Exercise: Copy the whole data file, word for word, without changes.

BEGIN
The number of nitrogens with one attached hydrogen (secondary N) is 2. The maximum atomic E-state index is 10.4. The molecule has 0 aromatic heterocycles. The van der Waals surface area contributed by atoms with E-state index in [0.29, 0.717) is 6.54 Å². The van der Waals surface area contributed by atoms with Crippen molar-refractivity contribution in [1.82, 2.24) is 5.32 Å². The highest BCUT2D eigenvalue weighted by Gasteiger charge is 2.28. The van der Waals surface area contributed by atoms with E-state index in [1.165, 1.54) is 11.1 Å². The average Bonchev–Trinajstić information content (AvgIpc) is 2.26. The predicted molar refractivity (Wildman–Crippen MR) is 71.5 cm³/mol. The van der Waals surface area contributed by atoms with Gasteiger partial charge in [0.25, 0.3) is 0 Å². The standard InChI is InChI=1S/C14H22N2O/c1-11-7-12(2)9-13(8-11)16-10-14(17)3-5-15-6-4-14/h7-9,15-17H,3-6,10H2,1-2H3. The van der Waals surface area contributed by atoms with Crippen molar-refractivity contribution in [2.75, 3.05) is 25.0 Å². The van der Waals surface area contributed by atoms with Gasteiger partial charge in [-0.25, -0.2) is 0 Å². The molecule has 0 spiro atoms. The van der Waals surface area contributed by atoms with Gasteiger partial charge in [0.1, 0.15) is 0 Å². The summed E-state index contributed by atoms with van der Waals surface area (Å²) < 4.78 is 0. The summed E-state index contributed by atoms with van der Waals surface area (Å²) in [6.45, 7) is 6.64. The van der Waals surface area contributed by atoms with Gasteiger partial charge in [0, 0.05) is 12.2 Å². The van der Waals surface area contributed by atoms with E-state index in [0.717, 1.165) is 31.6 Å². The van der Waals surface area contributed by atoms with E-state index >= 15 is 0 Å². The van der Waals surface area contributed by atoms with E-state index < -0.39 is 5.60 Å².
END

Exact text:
The number of nitrogens with one attached hydrogen (secondary N) is 2. The maximum atomic E-state index is 10.4. The molecule has 0 aromatic heterocycles. The van der Waals surface area contributed by atoms with E-state index in [0.29, 0.717) is 6.54 Å². The van der Waals surface area contributed by atoms with Crippen molar-refractivity contribution in [1.82, 2.24) is 5.32 Å². The highest BCUT2D eigenvalue weighted by Gasteiger charge is 2.28. The van der Waals surface area contributed by atoms with E-state index in [1.165, 1.54) is 11.1 Å². The average Bonchev–Trinajstić information content (AvgIpc) is 2.26. The predicted molar refractivity (Wildman–Crippen MR) is 71.5 cm³/mol. The van der Waals surface area contributed by atoms with Gasteiger partial charge in [0.25, 0.3) is 0 Å². The standard InChI is InChI=1S/C14H22N2O/c1-11-7-12(2)9-13(8-11)16-10-14(17)3-5-15-6-4-14/h7-9,15-17H,3-6,10H2,1-2H3. The van der Waals surface area contributed by atoms with Crippen molar-refractivity contribution in [2.75, 3.05) is 25.0 Å². The van der Waals surface area contributed by atoms with Gasteiger partial charge in [-0.25, -0.2) is 0 Å². The molecule has 0 spiro atoms. The van der Waals surface area contributed by atoms with Gasteiger partial charge in [0.1, 0.15) is 0 Å². The summed E-state index contributed by atoms with van der Waals surface area (Å²) < 4.78 is 0. The summed E-state index contributed by atoms with van der Waals surface area (Å²) in [6.45, 7) is 6.64. The van der Waals surface area contributed by atoms with Gasteiger partial charge in [0, 0.05) is 12.2 Å². The van der Waals surface area contributed by atoms with E-state index in [0.717, 1.165) is 31.6 Å². The van der Waals surface area contributed by atoms with E-state index >= 15 is 0 Å². The van der Waals surface area contributed by atoms with E-state index < -0.39 is 5.60 Å².